“When Winston Went to War with the Wireless” at Donmar Warehouse

Neil Dowden in the West End
19 June 2023

Jack Thorne must be one of the busiest dramatists around. While his primetime BBC drama serial Best Interests is currently on TV, he has just attained that rare feat for a playwright of having three plays running simultaneously in the West End. As well the continuing blockbuster Harry Potter and the Cursed Child at the Palace Theatre, hot on the heels of his new play The Motive and the Cue at the National Theatre (about John Gielgud and Richard Burton in their 1964 Broadway production of Hamlet) comes another biographical drama, When Winston Went to War with the Wireless at Donmar Warehouse. This time the clash of egos is between then chancellor of the exchequer Winston Churchill and BBC founding General Manager John Reith during the nine-day General Strike in May 1926.


Adrian Scarborough and Stephen Campbell Moore.
Photo credit: Manuel Harlan.


It’s an entertaining look at a fascinating piece of British history with some contemporary parallels that are not over-emphasized. After various unions (including the printers) come out on strike in support of the coal miners whose wages are being cut, the only newspapers being printed are the Conservative government’s British Gazette (edited by Churchill) and the British Worker published by the Trades Union Congress – each promoting their own anti- and pro-strike message. Only the fledgling BBC led by Reith – caught in the middle of the crossfire between prime minister Stanley Baldwin and Churchill, and the trade unions – intends to report the news without bias via wireless to the nation.

Still called the British Broadcasting Company (it did not become Corporation until it received its royal charter guaranteeing its editorial independence in 1927), the broadcaster has a fight to retain its impartiality as Reith is aware that the government could take it over (or end its monopoly) if it doesn’t follow the official line. With Churchill in particular breathing down his neck, he is caught in a dilemma. As a devout Christian with a social conscience, Reith believes in the egalitarian potential of radio to “inform, educate and entertain” all classes in the UK. But can he stand up to the political pressure bearing down on him?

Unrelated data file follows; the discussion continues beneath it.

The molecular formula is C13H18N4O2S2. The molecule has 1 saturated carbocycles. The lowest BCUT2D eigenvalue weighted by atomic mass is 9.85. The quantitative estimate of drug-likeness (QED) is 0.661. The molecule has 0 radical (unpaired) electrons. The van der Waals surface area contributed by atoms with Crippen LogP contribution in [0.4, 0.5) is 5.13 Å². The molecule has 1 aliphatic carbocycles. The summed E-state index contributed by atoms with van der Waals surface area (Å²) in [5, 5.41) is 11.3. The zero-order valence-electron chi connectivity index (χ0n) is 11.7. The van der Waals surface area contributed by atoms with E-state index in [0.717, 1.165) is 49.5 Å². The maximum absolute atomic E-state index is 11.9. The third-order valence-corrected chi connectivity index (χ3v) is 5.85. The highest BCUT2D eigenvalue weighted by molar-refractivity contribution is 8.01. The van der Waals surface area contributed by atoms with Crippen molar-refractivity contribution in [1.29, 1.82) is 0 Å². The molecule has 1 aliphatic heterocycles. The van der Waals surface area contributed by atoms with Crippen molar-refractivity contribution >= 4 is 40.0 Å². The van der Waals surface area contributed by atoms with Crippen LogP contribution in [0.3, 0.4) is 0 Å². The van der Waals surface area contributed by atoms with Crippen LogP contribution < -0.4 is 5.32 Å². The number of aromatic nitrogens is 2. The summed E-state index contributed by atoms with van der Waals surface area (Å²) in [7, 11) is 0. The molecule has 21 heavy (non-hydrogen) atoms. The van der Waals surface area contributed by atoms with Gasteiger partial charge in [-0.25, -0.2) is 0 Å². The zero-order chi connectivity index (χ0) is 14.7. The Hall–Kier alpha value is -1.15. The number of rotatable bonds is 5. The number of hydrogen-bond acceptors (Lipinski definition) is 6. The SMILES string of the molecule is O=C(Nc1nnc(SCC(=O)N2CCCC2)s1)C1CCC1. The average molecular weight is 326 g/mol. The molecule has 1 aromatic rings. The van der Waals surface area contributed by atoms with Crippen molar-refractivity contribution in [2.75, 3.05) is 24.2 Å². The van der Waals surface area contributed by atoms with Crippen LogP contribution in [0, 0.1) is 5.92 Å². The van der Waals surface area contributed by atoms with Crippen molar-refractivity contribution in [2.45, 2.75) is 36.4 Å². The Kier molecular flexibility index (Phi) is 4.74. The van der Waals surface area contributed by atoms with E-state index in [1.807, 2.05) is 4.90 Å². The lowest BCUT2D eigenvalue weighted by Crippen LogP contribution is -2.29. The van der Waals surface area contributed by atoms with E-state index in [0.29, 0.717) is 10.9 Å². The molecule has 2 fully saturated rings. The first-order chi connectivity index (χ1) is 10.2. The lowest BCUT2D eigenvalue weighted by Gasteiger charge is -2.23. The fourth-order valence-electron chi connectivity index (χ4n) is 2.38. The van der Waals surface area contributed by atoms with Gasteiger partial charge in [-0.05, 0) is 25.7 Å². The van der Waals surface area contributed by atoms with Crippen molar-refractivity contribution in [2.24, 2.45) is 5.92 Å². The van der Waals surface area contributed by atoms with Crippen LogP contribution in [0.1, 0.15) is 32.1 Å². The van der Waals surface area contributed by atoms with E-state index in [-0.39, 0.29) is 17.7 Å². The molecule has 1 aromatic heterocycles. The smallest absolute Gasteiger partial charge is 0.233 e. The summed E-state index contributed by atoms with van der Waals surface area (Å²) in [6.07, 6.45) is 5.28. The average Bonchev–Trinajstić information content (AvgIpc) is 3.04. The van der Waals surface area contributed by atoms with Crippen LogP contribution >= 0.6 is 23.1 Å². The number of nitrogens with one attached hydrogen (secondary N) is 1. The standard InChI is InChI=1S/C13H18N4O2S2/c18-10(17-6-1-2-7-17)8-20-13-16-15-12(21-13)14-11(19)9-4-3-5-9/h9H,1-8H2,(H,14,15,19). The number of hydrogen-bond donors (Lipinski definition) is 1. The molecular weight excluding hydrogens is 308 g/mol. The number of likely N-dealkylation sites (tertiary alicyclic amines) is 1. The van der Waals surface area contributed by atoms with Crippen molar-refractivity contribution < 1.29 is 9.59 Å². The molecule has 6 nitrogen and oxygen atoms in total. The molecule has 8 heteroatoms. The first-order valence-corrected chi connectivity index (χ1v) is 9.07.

Stephen Campbell Moore as Lord Reith.
Photo credit: Manuel Harlan.


It is easy to see why Thorne has been attracted to this subject with recent events echoing the historical predicament – not just the Gary Lineker controversy but the various Tory government attacks on the BBC’s current affairs programmes with the ongoing threat to get rid of the TV licence. Reith’s messy compromise (reporting the news objectively but only allowing government spokesmen on air, not even – in another echo – an intervention from the Archbishop of Canterbury) ensured the BBC’s future as a public service broadcaster, but the tensions between editorial impartiality and political interference rumble on. Of course, the BBC is also regularly criticized by the left and has provoked the ire of Labour governments in the past – which suggests overall it must be doing a decent job.

But Thorne doesn’t just focus on the big public issues at stake – the play also reveals both Reith (in particular) and Churchill in more personal, domestic contexts. Reith’s wife Muriel is unhappy with his workaholism which she sees as an effort to avoid confronting their fraught relationship (with flashbacks to Reith’s youthful homoerotic friendship with Charlie Bowser whom he deceived by asking Muriel to marry him after Charlie tells him he is going to propose to her). This introduction of Reith’s covert sexuality is spuriously connected to the play’s main themes by implying that his adherence to truth is suspect because he is in denial about his own feelings, but it fails to convince.